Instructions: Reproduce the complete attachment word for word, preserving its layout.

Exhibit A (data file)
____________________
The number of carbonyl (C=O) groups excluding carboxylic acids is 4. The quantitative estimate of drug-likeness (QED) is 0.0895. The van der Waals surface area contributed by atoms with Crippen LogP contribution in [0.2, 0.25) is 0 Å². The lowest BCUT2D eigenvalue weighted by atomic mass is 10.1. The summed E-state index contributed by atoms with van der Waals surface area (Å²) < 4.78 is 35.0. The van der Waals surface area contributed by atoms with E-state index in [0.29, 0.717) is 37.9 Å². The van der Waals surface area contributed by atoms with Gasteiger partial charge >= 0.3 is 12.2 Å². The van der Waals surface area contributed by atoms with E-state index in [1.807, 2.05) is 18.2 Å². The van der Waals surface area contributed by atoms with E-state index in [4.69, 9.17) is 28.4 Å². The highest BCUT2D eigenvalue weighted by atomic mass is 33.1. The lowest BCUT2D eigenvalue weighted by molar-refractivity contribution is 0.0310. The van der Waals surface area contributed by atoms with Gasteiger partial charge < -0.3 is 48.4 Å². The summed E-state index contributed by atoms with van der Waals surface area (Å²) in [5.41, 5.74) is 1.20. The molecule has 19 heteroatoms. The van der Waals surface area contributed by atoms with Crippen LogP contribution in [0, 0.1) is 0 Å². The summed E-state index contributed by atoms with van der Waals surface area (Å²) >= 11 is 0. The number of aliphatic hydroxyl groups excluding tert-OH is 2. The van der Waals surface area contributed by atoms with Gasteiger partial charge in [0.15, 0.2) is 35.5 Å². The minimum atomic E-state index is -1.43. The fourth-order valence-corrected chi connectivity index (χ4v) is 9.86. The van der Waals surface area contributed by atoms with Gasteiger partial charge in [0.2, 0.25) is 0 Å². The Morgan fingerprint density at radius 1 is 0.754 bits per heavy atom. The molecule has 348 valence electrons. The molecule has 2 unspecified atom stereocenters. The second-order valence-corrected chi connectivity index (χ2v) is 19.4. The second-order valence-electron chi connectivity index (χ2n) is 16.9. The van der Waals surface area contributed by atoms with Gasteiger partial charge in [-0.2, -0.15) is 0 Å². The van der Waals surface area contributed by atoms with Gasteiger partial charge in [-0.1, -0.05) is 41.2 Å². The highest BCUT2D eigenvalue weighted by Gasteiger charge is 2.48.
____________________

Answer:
The number of carbonyl (C=O) groups excluding carboxylic acids is 4. The quantitative estimate of drug-likeness (QED) is 0.0895. The van der Waals surface area contributed by atoms with Crippen LogP contribution in [0.2, 0.25) is 0 Å². The lowest BCUT2D eigenvalue weighted by atomic mass is 10.1. The summed E-state index contributed by atoms with van der Waals surface area (Å²) < 4.78 is 35.0. The van der Waals surface area contributed by atoms with E-state index in [0.29, 0.717) is 37.9 Å². The van der Waals surface area contributed by atoms with Gasteiger partial charge >= 0.3 is 12.2 Å². The van der Waals surface area contributed by atoms with E-state index in [1.807, 2.05) is 18.2 Å². The van der Waals surface area contributed by atoms with E-state index in [4.69, 9.17) is 28.4 Å². The highest BCUT2D eigenvalue weighted by atomic mass is 33.1. The lowest BCUT2D eigenvalue weighted by molar-refractivity contribution is 0.0310. The van der Waals surface area contributed by atoms with Gasteiger partial charge < -0.3 is 48.4 Å². The summed E-state index contributed by atoms with van der Waals surface area (Å²) in [5.41, 5.74) is 1.20. The molecule has 19 heteroatoms. The van der Waals surface area contributed by atoms with Crippen LogP contribution in [0, 0.1) is 0 Å². The summed E-state index contributed by atoms with van der Waals surface area (Å²) >= 11 is 0. The number of aliphatic hydroxyl groups excluding tert-OH is 2. The van der Waals surface area contributed by atoms with Gasteiger partial charge in [0.15, 0.2) is 35.5 Å². The minimum atomic E-state index is -1.43. The fourth-order valence-corrected chi connectivity index (χ4v) is 9.86. The van der Waals surface area contributed by atoms with Gasteiger partial charge in [0.2, 0.25) is 0 Å². The Morgan fingerprint density at radius 1 is 0.754 bits per heavy atom. The molecule has 348 valence electrons. The molecule has 2 unspecified atom stereocenters. The second-order valence-corrected chi connectivity index (χ2v) is 19.4. The second-order valence-electron chi connectivity index (χ2n) is 16.9. The van der Waals surface area contributed by atoms with Gasteiger partial charge in [-0.2, -0.15) is 0 Å². The van der Waals surface area contributed by atoms with Gasteiger partial charge in [-0.1, -0.05) is 41.2 Å². The highest BCUT2D eigenvalue weighted by Gasteiger charge is 2.48.